It shows you that religion just wasn’t the dividing line. Here, it was the nation and people fought together for the nation. But when the United States invaded Iraq in 2003, it created a power vacuum. The expatriates that it brought along were devoted to what was called debaathification, which they likened to densification. They would tell you at end, less length if you asked them what they meant was, they said after World War Two when the US occupied Germany, a former Nazis were fired. This is not true. Former Nazis became prime ministers and things they taught high school. There wasn’t a denatification on that scale, but they did it in Iraq. What it meant was you fired large numbers of Sunni Arabs, especially from government jobs, which were the only jobs that were operating in Iraq under the Americans. And then these expatriates who came along with the Americans brought their cronies to fill those jobs. And so you had 70% unemployment in the Sunni Arab areas and you had lots of money flowing into the Shiite areas. The Kurds were relatively sanguine about the end of the Saddam Hussein regime and relatively favorable towards the Americans. So it was the American presence itself that threw up the s, the sectarian battles. And let me just tell you one story to end, once this all got going. They had a Civil War in 2006, 2007.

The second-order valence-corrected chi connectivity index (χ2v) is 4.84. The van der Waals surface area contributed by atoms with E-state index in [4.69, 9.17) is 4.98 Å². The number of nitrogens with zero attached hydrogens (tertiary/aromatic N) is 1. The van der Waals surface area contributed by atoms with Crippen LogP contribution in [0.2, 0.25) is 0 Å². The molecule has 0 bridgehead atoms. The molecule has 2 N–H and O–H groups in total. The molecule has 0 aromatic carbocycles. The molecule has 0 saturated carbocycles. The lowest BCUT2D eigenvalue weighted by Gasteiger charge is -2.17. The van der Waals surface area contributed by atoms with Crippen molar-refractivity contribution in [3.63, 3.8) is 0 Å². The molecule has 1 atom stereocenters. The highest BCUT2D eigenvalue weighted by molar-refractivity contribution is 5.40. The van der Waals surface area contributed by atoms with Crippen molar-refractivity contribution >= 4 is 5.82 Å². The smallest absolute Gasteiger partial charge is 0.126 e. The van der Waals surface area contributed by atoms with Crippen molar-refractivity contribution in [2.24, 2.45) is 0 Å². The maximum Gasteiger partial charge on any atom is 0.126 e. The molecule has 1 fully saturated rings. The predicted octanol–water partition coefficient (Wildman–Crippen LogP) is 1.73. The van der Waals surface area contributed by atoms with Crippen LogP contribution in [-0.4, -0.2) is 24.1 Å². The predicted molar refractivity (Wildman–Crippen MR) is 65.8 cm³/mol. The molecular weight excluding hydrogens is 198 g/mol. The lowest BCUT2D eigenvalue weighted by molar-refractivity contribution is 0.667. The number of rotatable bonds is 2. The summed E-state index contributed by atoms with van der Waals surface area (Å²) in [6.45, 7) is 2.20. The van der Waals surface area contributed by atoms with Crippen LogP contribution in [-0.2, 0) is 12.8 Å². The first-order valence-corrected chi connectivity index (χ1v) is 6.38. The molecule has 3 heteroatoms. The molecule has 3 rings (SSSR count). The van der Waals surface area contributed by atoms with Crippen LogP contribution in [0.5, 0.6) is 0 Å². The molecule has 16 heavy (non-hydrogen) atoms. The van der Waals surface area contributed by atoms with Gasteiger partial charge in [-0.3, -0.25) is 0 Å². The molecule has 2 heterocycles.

The Americans were supposed to be there to keep order, but they let a civil war unfold under their noses. People were killed on a sectarian basis in that time.